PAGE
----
Such smart technologies can be used in preventive care, medical treatments, restorative care, nursing and hospice care. By learning about the lifestyles of the elderly as well as their specific needs, smart technologies can provide variegated, personalized, and targeted services. Smart elderly care will update through continuous technological innovations and applications.
The transition toward a smart aged society is not simply a matter of various technological innovations. It also needs to occur in tandem with economic and industrial development, with improvements in the social system, and with institutional growth in management capacities. To build a smart aged society, we need to establish and improve an entire ecosystem with technological, economic, social, and institutional dimensions.
According to existing estimates, smart healthcare and elderly care will create an industry of considerable size. This industry involves the production and sales of smart technological products, such as chips, sensors, wearable devices, and domestic service robots. In areas such as pharmaceutical production, medical instruments, biotechnology, as well as health and medicine, smart elderly care will draw financial resources from a large and diverse array of funders to support entrepreneurship.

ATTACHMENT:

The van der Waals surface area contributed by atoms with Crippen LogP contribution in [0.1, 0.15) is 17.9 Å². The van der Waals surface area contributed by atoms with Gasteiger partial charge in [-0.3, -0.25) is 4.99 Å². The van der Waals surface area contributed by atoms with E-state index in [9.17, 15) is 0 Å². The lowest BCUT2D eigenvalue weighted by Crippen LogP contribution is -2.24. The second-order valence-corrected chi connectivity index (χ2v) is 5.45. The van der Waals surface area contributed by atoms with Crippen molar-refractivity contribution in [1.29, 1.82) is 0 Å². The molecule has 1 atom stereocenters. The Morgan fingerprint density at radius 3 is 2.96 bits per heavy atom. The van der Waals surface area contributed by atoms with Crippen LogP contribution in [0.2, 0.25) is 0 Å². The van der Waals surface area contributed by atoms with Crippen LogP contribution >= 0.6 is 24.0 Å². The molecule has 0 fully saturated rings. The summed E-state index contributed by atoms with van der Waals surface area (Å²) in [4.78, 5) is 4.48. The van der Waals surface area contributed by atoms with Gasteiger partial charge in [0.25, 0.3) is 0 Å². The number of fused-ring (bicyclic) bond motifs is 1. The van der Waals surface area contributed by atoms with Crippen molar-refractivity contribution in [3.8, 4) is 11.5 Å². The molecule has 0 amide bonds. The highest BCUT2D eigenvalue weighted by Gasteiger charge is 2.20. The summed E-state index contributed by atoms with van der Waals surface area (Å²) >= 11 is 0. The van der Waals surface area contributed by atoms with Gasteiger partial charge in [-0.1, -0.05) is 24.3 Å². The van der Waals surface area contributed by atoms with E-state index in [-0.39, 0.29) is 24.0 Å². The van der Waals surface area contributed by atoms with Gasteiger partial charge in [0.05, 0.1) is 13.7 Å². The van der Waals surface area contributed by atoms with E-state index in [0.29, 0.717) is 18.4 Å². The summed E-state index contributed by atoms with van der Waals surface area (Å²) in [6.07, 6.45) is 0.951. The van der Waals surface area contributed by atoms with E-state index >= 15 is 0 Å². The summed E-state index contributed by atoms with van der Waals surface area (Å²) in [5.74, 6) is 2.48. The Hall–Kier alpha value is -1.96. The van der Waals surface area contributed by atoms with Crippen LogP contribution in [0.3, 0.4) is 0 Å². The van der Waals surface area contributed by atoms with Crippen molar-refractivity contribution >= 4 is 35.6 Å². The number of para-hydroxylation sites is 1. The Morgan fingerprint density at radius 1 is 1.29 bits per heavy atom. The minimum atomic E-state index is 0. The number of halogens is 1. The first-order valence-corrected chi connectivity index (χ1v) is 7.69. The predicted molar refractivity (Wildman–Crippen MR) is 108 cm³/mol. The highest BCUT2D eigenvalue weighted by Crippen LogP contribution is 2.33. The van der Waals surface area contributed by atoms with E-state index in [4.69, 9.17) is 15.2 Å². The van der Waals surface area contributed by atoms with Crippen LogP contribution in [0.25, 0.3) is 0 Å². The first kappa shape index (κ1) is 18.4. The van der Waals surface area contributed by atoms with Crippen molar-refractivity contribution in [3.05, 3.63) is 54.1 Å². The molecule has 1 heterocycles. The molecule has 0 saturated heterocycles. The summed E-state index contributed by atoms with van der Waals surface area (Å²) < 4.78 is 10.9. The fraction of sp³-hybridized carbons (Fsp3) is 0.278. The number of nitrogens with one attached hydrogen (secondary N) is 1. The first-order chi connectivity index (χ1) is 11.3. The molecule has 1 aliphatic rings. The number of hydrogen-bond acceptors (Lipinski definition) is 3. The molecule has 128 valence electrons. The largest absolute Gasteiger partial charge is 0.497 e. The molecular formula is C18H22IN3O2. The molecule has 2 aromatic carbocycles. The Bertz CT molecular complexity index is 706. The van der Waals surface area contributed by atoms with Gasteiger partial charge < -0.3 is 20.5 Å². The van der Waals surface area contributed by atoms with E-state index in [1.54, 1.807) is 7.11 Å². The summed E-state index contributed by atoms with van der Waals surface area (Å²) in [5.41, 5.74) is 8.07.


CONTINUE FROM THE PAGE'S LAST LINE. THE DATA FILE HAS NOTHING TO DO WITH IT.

To build a social service system featuring smart elderly care, smart technologies should be well integrated into different scenarios and social life. Smart technology could be employed in at-home care, community services, tele-health and remote services, and institutional care to better satisfy the specific needs of the elderly.
One prominent challenge for the development of smart technologies and the aging society is the digital divide, which may exclude the elderly, especially the eldest of the elderly, from a digitalized society. It is therefore important to achieve digital inclusion to close various digital divides.